“An A&R helps to shake up the comfort zone of an artist. Because an artist needs to be getting better, not to remain in the same position. Most artists that are in the same position didn’t grow because they don’t have a very good A&R, or maybe they’re stubborn.

The A&R helps guide the artist during the album recording process, especially if one of the goals for that album is geared towards getting a nod for the Grammys. There are criteria and rules for nomination as regards the inclusion of native language. The artist has to know that and it’s your duty as an A&R [to teach them].”

– Bolaji Kareem

Advice to upcoming A&Rs

“The person has to be a very quick listener. Secondly, there are a lot of things that make great A&Rs, but the most important thing is that the best A&Rs are learners because you also need to keep learning. You need to check other genres of music to see what other people are doing to get better. Because most artists might not have that time to check all these things, but you go check it and bring it to the notice of your artist.”

– Bolaji Kareem

“First things first, you must have good ears for music and [a] good eye for talents. It’s not something you go and learn in school or learn from somebody. But you must be able to discover good talents and know how to develop them. Those are the qualities an A&R should possess.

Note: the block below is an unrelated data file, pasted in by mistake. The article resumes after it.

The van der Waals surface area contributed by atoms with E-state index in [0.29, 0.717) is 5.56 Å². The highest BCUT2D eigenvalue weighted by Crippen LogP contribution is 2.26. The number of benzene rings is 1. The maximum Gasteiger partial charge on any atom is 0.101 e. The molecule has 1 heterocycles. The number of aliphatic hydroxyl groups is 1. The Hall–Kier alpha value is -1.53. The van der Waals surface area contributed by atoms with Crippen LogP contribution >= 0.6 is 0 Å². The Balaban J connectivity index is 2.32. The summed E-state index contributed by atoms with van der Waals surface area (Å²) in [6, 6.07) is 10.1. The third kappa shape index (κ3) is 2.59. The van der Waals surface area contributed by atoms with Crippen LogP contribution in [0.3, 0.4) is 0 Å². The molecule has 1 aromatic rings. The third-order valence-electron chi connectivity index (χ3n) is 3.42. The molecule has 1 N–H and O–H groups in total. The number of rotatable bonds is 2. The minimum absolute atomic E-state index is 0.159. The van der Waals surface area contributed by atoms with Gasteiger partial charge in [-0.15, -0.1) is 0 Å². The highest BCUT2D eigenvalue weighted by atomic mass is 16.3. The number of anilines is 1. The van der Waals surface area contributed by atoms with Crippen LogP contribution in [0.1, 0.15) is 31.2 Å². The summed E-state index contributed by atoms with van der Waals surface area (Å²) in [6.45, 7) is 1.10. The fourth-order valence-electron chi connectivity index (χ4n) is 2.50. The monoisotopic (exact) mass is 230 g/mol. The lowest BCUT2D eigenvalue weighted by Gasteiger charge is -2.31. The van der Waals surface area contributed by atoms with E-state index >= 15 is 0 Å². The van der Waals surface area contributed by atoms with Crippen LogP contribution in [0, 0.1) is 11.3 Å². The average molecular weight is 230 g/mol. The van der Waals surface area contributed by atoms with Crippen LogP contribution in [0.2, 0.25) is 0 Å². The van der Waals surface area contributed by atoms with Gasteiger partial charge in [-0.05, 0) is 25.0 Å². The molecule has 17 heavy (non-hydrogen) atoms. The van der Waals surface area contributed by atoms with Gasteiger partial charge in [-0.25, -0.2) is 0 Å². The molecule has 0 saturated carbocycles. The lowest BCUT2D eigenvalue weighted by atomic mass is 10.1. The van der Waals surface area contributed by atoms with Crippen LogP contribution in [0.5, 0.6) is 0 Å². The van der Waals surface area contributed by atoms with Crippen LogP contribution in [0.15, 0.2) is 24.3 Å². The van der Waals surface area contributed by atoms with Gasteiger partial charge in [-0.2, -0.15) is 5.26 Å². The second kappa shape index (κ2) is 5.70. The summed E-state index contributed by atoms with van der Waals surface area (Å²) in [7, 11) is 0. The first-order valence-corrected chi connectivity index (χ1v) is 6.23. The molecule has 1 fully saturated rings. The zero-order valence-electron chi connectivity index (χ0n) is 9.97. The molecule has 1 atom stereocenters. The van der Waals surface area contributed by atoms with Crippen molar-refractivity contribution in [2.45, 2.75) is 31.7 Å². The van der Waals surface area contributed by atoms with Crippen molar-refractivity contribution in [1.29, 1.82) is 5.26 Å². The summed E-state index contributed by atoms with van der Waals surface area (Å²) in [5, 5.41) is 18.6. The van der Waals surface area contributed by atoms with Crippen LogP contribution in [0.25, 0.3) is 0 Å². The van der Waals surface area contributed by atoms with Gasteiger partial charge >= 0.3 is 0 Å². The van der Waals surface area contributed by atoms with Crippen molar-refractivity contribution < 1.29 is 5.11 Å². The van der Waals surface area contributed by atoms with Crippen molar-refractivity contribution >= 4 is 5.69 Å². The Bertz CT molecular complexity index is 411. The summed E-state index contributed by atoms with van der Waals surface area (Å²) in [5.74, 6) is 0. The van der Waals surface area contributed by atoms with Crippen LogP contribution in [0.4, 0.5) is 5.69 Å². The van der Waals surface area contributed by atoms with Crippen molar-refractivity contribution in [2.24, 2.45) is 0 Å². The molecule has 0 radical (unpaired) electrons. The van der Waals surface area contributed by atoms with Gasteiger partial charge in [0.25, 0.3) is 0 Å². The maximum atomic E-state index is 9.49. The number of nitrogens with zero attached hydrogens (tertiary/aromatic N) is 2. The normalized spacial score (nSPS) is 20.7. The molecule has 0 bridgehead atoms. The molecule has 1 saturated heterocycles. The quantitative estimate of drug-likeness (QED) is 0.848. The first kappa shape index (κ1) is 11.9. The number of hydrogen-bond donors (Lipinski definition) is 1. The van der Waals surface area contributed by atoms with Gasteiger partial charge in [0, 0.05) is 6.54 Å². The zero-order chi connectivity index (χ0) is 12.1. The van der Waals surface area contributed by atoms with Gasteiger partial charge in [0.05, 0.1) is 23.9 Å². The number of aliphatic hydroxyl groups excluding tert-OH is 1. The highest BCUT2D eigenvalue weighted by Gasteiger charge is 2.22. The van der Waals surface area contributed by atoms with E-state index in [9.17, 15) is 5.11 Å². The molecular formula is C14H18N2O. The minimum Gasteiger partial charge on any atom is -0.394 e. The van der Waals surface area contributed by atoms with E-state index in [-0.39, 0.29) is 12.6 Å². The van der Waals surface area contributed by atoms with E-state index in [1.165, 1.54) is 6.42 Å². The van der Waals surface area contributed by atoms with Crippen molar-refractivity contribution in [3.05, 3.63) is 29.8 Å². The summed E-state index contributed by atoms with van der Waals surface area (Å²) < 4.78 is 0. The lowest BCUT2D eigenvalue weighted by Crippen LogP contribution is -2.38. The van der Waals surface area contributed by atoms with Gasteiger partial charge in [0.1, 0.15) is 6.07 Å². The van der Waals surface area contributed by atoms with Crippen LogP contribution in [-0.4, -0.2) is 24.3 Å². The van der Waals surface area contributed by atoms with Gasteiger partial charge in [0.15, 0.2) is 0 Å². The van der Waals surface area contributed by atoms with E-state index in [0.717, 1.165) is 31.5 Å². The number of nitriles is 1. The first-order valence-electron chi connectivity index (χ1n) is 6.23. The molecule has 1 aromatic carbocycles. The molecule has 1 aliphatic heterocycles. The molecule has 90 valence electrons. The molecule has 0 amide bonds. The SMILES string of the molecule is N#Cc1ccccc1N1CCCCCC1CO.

For example, if you hear a song and definitely know who could be a good feature for the song, or you hear a beat and know who could be a good artist on the beat. [You] hear a producer’s sound and know it could be a good fit for Oxlade or Coublon to work together on a project because Coublon has this sound that Oxlade will bode well on it. Or it’ll be good for Spax and Oxlade to work together because Spax has a sound Oxlade will go well on. You must be very knowledgeable about sound, very knowledgeable about image, and also on grooming an artist from nothing to something.”

– Bizzle

“Firstly, be a fan of music. Secondly, it’s really about making the right calls. It’s your job to make calls that will benefit everyone. And it’s really not about you and what you like or what you don’t like. It’s just we need to solve this problem; this is what we need to do. What’s the sound now? How can we convey this message? How can we present this artist?. It’s really problem-solving; it’s not about ‘I like it,’ ‘I don’t like it.’ It’s just being objective. Objectivity is the goal, and you need to deliver results.”